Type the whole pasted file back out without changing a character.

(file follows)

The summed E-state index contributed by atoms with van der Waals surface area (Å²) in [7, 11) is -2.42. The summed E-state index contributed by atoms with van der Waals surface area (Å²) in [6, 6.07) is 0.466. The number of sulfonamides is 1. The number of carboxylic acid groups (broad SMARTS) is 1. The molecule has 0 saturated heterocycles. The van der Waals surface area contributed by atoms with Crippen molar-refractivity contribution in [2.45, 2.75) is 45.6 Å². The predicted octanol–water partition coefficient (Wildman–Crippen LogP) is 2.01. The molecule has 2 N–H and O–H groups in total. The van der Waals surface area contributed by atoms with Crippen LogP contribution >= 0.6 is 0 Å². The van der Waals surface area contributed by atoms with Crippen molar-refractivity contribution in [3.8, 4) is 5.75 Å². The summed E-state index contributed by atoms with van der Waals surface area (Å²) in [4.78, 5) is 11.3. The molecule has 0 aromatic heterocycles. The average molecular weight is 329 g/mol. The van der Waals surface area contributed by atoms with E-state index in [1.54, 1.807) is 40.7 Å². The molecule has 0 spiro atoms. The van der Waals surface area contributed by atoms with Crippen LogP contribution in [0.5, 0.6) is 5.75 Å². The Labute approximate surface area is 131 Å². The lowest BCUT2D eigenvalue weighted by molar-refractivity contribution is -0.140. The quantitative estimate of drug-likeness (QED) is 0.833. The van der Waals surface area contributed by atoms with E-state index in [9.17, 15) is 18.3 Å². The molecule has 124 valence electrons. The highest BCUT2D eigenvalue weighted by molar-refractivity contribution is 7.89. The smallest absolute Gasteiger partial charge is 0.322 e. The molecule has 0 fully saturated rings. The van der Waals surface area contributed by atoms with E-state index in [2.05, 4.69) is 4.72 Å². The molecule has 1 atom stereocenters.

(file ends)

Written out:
The summed E-state index contributed by atoms with van der Waals surface area (Å²) in [7, 11) is -2.42. The summed E-state index contributed by atoms with van der Waals surface area (Å²) in [6, 6.07) is 0.466. The number of sulfonamides is 1. The number of carboxylic acid groups (broad SMARTS) is 1. The molecule has 0 saturated heterocycles. The van der Waals surface area contributed by atoms with Crippen molar-refractivity contribution in [2.45, 2.75) is 45.6 Å². The predicted octanol–water partition coefficient (Wildman–Crippen LogP) is 2.01. The molecule has 2 N–H and O–H groups in total. The van der Waals surface area contributed by atoms with Crippen LogP contribution >= 0.6 is 0 Å². The van der Waals surface area contributed by atoms with Crippen molar-refractivity contribution in [3.8, 4) is 5.75 Å². The summed E-state index contributed by atoms with van der Waals surface area (Å²) in [4.78, 5) is 11.3. The molecule has 0 aromatic heterocycles. The average molecular weight is 329 g/mol. The van der Waals surface area contributed by atoms with E-state index in [1.54, 1.807) is 40.7 Å². The molecule has 0 spiro atoms. The van der Waals surface area contributed by atoms with Crippen LogP contribution in [0.5, 0.6) is 5.75 Å². The Labute approximate surface area is 131 Å². The lowest BCUT2D eigenvalue weighted by molar-refractivity contribution is -0.140. The quantitative estimate of drug-likeness (QED) is 0.833. The van der Waals surface area contributed by atoms with E-state index in [9.17, 15) is 18.3 Å². The molecule has 124 valence electrons. The highest BCUT2D eigenvalue weighted by molar-refractivity contribution is 7.89. The smallest absolute Gasteiger partial charge is 0.322 e. The molecule has 0 fully saturated rings. The van der Waals surface area contributed by atoms with E-state index in [2.05, 4.69) is 4.72 Å². The molecule has 1 atom stereocenters.